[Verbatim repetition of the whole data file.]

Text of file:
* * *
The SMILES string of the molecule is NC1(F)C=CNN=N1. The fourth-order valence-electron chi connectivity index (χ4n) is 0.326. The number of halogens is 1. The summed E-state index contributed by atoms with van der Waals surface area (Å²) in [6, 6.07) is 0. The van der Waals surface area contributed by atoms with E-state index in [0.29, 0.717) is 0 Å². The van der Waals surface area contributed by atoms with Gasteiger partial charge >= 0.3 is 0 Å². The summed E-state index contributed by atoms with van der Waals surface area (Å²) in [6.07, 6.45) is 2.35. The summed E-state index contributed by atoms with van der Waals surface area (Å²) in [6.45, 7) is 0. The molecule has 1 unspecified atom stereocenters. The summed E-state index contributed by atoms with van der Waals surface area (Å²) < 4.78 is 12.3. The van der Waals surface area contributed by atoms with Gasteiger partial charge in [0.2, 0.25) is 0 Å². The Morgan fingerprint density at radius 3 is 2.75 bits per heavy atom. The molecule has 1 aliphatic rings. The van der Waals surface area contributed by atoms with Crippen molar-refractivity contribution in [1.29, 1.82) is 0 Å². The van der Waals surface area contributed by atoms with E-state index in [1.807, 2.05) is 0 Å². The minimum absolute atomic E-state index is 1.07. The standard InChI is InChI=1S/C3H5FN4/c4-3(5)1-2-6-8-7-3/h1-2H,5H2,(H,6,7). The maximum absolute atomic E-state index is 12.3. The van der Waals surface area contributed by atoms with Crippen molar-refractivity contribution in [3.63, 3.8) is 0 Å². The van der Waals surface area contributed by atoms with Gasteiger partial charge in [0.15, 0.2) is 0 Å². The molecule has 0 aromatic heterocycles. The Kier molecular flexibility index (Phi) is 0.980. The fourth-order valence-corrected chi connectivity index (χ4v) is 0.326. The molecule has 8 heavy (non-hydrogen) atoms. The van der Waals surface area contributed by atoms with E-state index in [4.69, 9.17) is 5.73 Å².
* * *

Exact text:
The SMILES string of the molecule is NC1(F)C=CNN=N1. The fourth-order valence-electron chi connectivity index (χ4n) is 0.326. The number of halogens is 1. The summed E-state index contributed by atoms with van der Waals surface area (Å²) in [6, 6.07) is 0. The van der Waals surface area contributed by atoms with E-state index in [0.29, 0.717) is 0 Å². The van der Waals surface area contributed by atoms with Gasteiger partial charge >= 0.3 is 0 Å². The summed E-state index contributed by atoms with van der Waals surface area (Å²) in [6.07, 6.45) is 2.35. The summed E-state index contributed by atoms with van der Waals surface area (Å²) in [6.45, 7) is 0. The molecule has 1 unspecified atom stereocenters. The summed E-state index contributed by atoms with van der Waals surface area (Å²) < 4.78 is 12.3. The van der Waals surface area contributed by atoms with Gasteiger partial charge in [0.2, 0.25) is 0 Å². The Morgan fingerprint density at radius 3 is 2.75 bits per heavy atom. The molecule has 1 aliphatic rings. The van der Waals surface area contributed by atoms with Crippen molar-refractivity contribution in [1.29, 1.82) is 0 Å². The van der Waals surface area contributed by atoms with E-state index in [1.807, 2.05) is 0 Å². The minimum absolute atomic E-state index is 1.07. The standard InChI is InChI=1S/C3H5FN4/c4-3(5)1-2-6-8-7-3/h1-2H,5H2,(H,6,7). The maximum absolute atomic E-state index is 12.3. The van der Waals surface area contributed by atoms with Crippen molar-refractivity contribution in [3.63, 3.8) is 0 Å². The van der Waals surface area contributed by atoms with Gasteiger partial charge in [0.15, 0.2) is 0 Å². The molecule has 0 aromatic heterocycles. The Kier molecular flexibility index (Phi) is 0.980. The fourth-order valence-corrected chi connectivity index (χ4v) is 0.326. The molecule has 8 heavy (non-hydrogen) atoms. The van der Waals surface area contributed by atoms with E-state index in [4.69, 9.17) is 5.73 Å².